There is a PSII report template that should, according to NHS England, be adopted unamended. NHS England have confirmed that they will continue to review and evaluate the design of the template, and encourage feedback from those using the template.
An open discussion, for patient safety incidents that occurred in the past and/or where staff recollection is poor, to agree the key contributory factors and system gaps.
Where staff ‘swarm’ to the site soon after the incident to gather information on what and why something has happened and decide what needs to be done to reduce risk of a repeat event.
Facilitated discussions following an activity or event that has been particularly successful or unsuccessful. To capture learning and promote success for the future.
NHS organisations are also encouraged to conduct thematic reviews of past learning responses and conduct horizon scanning to identify or predict issues regardless of whether or not an incident has occurred.
We consider the introduction of PSIRF, which, we believe, accords with a just and learning culture, should be welcomed. There is the potential, via PSIRF, not only to ensure patients receive safer care, but also to have a positive impact for healthcare professionals.
PSIRF will significantly impact the day to day work of governance, legal services and patient safety teams within NHS organisations. The implementation will of course be resource intensive whilst teams get up to speed and put this framework in place.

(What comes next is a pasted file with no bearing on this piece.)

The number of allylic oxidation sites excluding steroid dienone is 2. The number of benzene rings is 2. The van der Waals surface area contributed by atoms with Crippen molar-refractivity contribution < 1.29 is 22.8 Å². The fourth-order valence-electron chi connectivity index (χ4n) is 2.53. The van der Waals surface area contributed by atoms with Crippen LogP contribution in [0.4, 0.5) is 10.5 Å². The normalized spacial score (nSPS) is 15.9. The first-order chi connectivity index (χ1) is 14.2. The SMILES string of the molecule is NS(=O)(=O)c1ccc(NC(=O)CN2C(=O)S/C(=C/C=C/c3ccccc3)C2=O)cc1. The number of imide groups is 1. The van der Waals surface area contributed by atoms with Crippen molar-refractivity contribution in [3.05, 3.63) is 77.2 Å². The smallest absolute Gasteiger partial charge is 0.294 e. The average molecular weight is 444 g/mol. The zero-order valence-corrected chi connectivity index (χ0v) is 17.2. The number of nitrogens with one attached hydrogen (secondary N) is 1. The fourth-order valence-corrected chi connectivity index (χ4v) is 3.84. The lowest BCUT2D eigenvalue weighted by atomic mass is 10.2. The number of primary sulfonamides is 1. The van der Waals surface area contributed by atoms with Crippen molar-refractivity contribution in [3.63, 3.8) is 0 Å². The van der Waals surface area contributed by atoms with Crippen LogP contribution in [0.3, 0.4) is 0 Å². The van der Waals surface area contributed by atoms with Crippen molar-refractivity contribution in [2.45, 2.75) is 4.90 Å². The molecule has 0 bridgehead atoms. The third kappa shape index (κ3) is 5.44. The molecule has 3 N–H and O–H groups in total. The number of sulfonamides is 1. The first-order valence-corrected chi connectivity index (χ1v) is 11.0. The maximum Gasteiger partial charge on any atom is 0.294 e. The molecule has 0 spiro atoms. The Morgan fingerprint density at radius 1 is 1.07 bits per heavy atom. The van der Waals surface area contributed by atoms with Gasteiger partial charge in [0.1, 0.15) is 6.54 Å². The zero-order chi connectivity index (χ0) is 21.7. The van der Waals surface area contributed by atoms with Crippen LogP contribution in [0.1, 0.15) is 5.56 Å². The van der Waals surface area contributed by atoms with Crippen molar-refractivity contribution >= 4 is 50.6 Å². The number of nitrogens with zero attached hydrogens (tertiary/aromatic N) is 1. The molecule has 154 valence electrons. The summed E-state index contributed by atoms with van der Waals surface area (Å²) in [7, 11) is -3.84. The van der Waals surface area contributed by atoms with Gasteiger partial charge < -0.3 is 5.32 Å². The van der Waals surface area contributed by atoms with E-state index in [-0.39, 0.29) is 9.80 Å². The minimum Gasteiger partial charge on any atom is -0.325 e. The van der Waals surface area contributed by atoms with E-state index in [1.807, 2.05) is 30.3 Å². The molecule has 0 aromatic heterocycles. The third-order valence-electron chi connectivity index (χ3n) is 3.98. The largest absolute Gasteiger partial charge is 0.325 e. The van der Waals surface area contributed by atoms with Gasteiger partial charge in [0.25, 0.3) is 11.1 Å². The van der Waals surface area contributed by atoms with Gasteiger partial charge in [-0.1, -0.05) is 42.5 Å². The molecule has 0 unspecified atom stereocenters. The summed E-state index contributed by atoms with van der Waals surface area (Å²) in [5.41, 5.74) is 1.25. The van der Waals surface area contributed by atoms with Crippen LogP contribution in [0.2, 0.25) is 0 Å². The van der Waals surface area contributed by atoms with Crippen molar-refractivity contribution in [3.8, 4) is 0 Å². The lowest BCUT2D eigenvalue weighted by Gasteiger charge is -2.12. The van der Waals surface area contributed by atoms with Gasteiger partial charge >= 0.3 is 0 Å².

However, the intended benefits of the new approach are considerable. If the framework is implemented effectively, incidents should be less likely to re-occur. Further, if they do re-occur, then the level of harm suffered should be less significant. Incidents being anticipated via previous learning.
A well run NHS organisation, with a robust patient safety team, has the opportunity to thrive under the PSIRF process. Reason being it takes the investigation and subsequent sharing of learning much closer in time to the incident. This should yield meaningful improvement.
Unlike SIF, where issues are isolated at the end, PSIRF allows for early identification and communication across the NHS organisation by way of interim update.
If implemented well, PSIRF, which excludes “activities that apportion blame or determine culpability”, should support an environment where staff know they are supported and are empowered to learn, instead of the potential to feel blamed. Patient safety events are upsetting for healthcare professionals and they need looking after.
PSIRF also has the benefit of giving greater local flexibility. This should allow NHS organisations to shape the approach to the investigation in a way that staff feel able and want to engage in.
We observe the building in of the patient voice, at a much earlier stage, and believe this to be an encouraging move, which, of course, follows the duty of candour.
Direct involvement of patients, and those affected, such as families and healthcare professionals, is reflective of a modern approach. This, linked with existing governance arrangements, means a potent combination of voices, which should support and help improve patient safety in the organisation.
Ownership of areas for improvement arising from the action plan, and auditing in the future of those action points, are critical in our view, to the success of PSIRF. We have a great opportunity for reflection and meaningful learning.